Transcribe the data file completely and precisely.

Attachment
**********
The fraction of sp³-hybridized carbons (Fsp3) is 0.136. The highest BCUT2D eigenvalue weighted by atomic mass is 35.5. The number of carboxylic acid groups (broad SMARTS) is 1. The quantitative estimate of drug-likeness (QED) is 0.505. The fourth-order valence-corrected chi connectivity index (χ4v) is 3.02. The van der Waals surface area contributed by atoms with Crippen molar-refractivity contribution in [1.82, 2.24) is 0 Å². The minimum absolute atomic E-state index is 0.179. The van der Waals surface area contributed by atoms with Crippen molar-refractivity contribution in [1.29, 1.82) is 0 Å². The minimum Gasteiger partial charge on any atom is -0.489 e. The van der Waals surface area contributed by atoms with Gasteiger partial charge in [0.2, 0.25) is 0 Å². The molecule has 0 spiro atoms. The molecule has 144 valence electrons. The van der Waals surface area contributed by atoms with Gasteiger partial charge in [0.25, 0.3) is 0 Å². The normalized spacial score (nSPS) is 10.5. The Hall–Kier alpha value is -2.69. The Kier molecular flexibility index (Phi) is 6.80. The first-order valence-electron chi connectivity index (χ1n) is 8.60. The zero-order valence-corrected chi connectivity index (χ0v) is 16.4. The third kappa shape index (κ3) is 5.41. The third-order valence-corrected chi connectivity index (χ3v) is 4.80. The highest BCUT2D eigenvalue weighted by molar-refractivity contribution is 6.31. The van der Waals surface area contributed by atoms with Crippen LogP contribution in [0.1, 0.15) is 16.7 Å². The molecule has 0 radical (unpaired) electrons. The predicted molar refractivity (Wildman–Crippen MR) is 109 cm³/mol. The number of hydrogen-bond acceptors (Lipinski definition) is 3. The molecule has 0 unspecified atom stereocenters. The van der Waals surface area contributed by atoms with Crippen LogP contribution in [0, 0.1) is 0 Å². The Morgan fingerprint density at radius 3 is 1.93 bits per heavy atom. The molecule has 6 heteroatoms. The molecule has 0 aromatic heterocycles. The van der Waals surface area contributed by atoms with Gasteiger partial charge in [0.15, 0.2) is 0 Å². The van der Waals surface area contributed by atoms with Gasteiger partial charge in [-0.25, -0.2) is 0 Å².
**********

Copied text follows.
The fraction of sp³-hybridized carbons (Fsp3) is 0.136. The highest BCUT2D eigenvalue weighted by atomic mass is 35.5. The number of carboxylic acid groups (broad SMARTS) is 1. The quantitative estimate of drug-likeness (QED) is 0.505. The fourth-order valence-corrected chi connectivity index (χ4v) is 3.02. The van der Waals surface area contributed by atoms with Crippen molar-refractivity contribution in [1.82, 2.24) is 0 Å². The minimum absolute atomic E-state index is 0.179. The van der Waals surface area contributed by atoms with Crippen molar-refractivity contribution in [1.29, 1.82) is 0 Å². The minimum Gasteiger partial charge on any atom is -0.489 e. The van der Waals surface area contributed by atoms with Gasteiger partial charge in [0.2, 0.25) is 0 Å². The molecule has 0 spiro atoms. The molecule has 144 valence electrons. The van der Waals surface area contributed by atoms with Gasteiger partial charge in [0.25, 0.3) is 0 Å². The normalized spacial score (nSPS) is 10.5. The Hall–Kier alpha value is -2.69. The Kier molecular flexibility index (Phi) is 6.80. The first-order valence-electron chi connectivity index (χ1n) is 8.60. The zero-order valence-corrected chi connectivity index (χ0v) is 16.4. The third kappa shape index (κ3) is 5.41. The third-order valence-corrected chi connectivity index (χ3v) is 4.80. The highest BCUT2D eigenvalue weighted by molar-refractivity contribution is 6.31. The van der Waals surface area contributed by atoms with Crippen LogP contribution in [0.1, 0.15) is 16.7 Å². The molecule has 0 radical (unpaired) electrons. The predicted molar refractivity (Wildman–Crippen MR) is 109 cm³/mol. The number of hydrogen-bond acceptors (Lipinski definition) is 3. The molecule has 0 unspecified atom stereocenters. The van der Waals surface area contributed by atoms with Crippen LogP contribution in [0, 0.1) is 0 Å². The Morgan fingerprint density at radius 3 is 1.93 bits per heavy atom. The molecule has 6 heteroatoms. The molecule has 0 aromatic heterocycles. The van der Waals surface area contributed by atoms with Gasteiger partial charge in [0.15, 0.2) is 0 Å². The van der Waals surface area contributed by atoms with Gasteiger partial charge in [-0.25, -0.2) is 0 Å².